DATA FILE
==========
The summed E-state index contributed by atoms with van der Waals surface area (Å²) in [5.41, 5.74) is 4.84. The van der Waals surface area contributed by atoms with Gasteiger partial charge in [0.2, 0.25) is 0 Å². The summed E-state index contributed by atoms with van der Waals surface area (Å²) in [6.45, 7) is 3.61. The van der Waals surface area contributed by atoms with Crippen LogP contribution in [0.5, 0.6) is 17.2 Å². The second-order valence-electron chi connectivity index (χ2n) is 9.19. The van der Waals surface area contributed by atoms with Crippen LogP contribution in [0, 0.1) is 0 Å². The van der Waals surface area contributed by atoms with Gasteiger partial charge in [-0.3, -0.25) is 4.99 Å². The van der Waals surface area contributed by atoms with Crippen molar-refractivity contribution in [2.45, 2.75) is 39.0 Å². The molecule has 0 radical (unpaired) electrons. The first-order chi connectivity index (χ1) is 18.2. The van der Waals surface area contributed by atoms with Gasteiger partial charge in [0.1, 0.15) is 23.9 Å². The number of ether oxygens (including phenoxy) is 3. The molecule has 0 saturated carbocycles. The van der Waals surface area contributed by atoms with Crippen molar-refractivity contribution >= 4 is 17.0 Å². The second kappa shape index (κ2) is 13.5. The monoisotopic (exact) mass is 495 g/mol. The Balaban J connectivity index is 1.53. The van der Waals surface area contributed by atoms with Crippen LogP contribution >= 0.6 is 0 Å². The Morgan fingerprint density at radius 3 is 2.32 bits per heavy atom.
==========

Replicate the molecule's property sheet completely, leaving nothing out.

The summed E-state index contributed by atoms with van der Waals surface area (Å²) in [5.41, 5.74) is 4.84. The van der Waals surface area contributed by atoms with Gasteiger partial charge in [0.2, 0.25) is 0 Å². The summed E-state index contributed by atoms with van der Waals surface area (Å²) in [6.45, 7) is 3.61. The van der Waals surface area contributed by atoms with Crippen LogP contribution in [0.5, 0.6) is 17.2 Å². The second-order valence-electron chi connectivity index (χ2n) is 9.19. The van der Waals surface area contributed by atoms with Crippen LogP contribution in [0, 0.1) is 0 Å². The van der Waals surface area contributed by atoms with Gasteiger partial charge in [-0.3, -0.25) is 4.99 Å². The van der Waals surface area contributed by atoms with Crippen molar-refractivity contribution in [2.45, 2.75) is 39.0 Å². The molecule has 0 radical (unpaired) electrons. The first-order chi connectivity index (χ1) is 18.2. The van der Waals surface area contributed by atoms with Gasteiger partial charge in [0.1, 0.15) is 23.9 Å². The number of ether oxygens (including phenoxy) is 3. The molecule has 0 saturated carbocycles. The van der Waals surface area contributed by atoms with Crippen molar-refractivity contribution >= 4 is 17.0 Å². The second kappa shape index (κ2) is 13.5. The monoisotopic (exact) mass is 495 g/mol. The Balaban J connectivity index is 1.53. The van der Waals surface area contributed by atoms with Crippen LogP contribution >= 0.6 is 0 Å². The Morgan fingerprint density at radius 3 is 2.32 bits per heavy atom.